Deconstructing a Wine Dinner From Starters to Dessert
Formal dining is something that doesn’t happen too often and when it does, most of us approach the task with stilted awkwardness. This makes perfect sense because dinner (on average) only requires one dish and one utensil.
So, when the time comes for a multi-course wine dinner (like Thanksgiving!), we literally have no idea what to expect. Let’s break down a wine dinner from starters to dessert and figure out which styles of wine fit neatly into each course. As you’ve probably already guessed, there’s a trick to making wine dinners awesome.
What’s a wine dinner?
A wine dinner is a meal where every course is paired with wine. Thus, the number of courses you have will determine how many wines should be paired. And yes, a wine dinner will pair wine with dessert too! You can create and host your own wine dinners using the format below.
A Wine Dinner From Starters to Dessert
Nearly all wine dinners follow a similar format starting with lighter, more delicately flavored wines (and food) and ending with bolder, more intense wines. The reason for this is because our sense of taste becomes more dull over the course of the entire meal. It’s also why popular desserts are so rich and intense!
We created a theoretical 6-course meal to provide a myriad of pairing options for you to think about. You certainly don’t have to use all 6 courses! For example, a popular wine dinner features a 3-course meal with an appetizer, main dish and dessert.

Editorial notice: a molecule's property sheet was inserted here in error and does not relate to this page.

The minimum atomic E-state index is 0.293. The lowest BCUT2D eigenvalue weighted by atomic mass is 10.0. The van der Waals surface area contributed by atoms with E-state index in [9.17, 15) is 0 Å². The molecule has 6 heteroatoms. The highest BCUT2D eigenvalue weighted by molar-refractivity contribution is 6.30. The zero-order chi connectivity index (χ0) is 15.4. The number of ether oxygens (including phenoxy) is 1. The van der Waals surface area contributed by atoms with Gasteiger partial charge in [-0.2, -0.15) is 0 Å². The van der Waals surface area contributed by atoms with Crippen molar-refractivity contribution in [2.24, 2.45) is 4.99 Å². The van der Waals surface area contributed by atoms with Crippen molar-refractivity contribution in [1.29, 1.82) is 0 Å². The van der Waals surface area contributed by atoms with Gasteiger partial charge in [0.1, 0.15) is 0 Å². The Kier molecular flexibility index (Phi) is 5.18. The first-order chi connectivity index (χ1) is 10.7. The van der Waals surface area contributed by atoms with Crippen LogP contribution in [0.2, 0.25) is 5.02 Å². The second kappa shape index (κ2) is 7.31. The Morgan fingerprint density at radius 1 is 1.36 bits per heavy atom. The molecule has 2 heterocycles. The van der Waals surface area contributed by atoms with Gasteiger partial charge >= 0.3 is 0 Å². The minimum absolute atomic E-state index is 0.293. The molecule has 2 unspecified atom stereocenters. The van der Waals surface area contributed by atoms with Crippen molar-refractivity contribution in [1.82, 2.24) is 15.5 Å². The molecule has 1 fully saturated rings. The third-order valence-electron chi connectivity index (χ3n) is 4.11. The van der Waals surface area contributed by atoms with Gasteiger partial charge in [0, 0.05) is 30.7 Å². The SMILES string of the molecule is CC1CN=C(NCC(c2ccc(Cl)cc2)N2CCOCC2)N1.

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Wine #1: Pairing with Hors d’oeuvres
Sparkling Wine or Unoaked Dry White Wine
The ideal wine to serve with appetizers is something cold with high acidity. You need something brilliant to get people’s gustatory juices working. The style of wine that fits these requirements perfectly is sparkling wine. For most occasions, you’ll want to select a sparkling wine that’s dry, around brut sweetness-level or lighter.
You’re already serving an amuse bouche you just don’t realize it!
Amuse Bouche literally translates to “amuse the mouth” and the purpose of this micro starter is to give guests something to do with their mouths while they wait. It’s a single bite-sized hors d’oeuvre that’s served to each guest. You might think that you’re too low-brow for an amuse, but if you’ve ever had a bowl of nuts or potato chips then you’ve essentially served an amuse.
Wine #2: Pairing with Soup Course
Most creamy soups pair shockingly well with unoaked white wines from Sauvignon Blanc to Albariño. In the case where you’re serving asparagus soup (which is particularly tricky to pair with wine), you might opt for a chilled Sercial Madeira, Grüner Veltliner, or Soave (“swah-vay”).
Planning a soup course
If you’re hosting your own wine dinner, the amazing thing about soup is that it tastes even better when it’s a day old. So if you’re serving soup, prep it the day before so you only have to heat it and decorate it with something green on top. Wine dinners love to feature a creamy soup to pair with a chilled white wine.
Wine #3: Pairing with Fried Appetizers
Full-Bodied White, Rosé and Light-Bodied Red Wines
We need to bump it up a notch based on the previous pairings. You have a couple of options: full-bodied white wines, rosé or light-bodied reds. For example, you might serve an oaked white wine like Chardonnay, Viognier, Reserva White Rioja or a Côtes du Rhône Blanc. Or you might even spring for a brilliant ruby Spanish Garnacha Rosado. You could also opt for a Beaujolais or Pinot Noir.